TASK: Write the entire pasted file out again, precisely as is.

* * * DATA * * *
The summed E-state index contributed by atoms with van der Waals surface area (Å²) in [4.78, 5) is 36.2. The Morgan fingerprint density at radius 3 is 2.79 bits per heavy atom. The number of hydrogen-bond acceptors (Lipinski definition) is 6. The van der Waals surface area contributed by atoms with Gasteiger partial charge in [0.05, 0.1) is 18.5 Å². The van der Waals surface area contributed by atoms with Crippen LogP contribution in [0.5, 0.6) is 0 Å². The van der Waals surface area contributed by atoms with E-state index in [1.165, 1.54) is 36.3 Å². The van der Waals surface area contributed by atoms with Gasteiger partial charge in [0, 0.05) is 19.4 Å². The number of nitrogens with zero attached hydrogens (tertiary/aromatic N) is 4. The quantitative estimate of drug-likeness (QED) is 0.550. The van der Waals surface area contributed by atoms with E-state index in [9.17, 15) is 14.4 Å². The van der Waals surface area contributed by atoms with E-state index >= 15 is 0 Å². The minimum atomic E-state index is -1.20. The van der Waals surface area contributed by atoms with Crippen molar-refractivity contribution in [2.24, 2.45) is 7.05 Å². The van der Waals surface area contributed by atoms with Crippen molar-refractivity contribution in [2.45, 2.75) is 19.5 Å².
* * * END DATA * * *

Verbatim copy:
The summed E-state index contributed by atoms with van der Waals surface area (Å²) in [4.78, 5) is 36.2. The Morgan fingerprint density at radius 3 is 2.79 bits per heavy atom. The number of hydrogen-bond acceptors (Lipinski definition) is 6. The van der Waals surface area contributed by atoms with Gasteiger partial charge in [0.05, 0.1) is 18.5 Å². The van der Waals surface area contributed by atoms with Crippen LogP contribution in [0.5, 0.6) is 0 Å². The van der Waals surface area contributed by atoms with E-state index in [1.165, 1.54) is 36.3 Å². The van der Waals surface area contributed by atoms with Gasteiger partial charge in [0, 0.05) is 19.4 Å². The number of nitrogens with zero attached hydrogens (tertiary/aromatic N) is 4. The quantitative estimate of drug-likeness (QED) is 0.550. The van der Waals surface area contributed by atoms with E-state index in [9.17, 15) is 14.4 Å². The van der Waals surface area contributed by atoms with E-state index >= 15 is 0 Å². The minimum atomic E-state index is -1.20. The van der Waals surface area contributed by atoms with Crippen molar-refractivity contribution in [2.24, 2.45) is 7.05 Å². The van der Waals surface area contributed by atoms with Crippen molar-refractivity contribution in [2.45, 2.75) is 19.5 Å².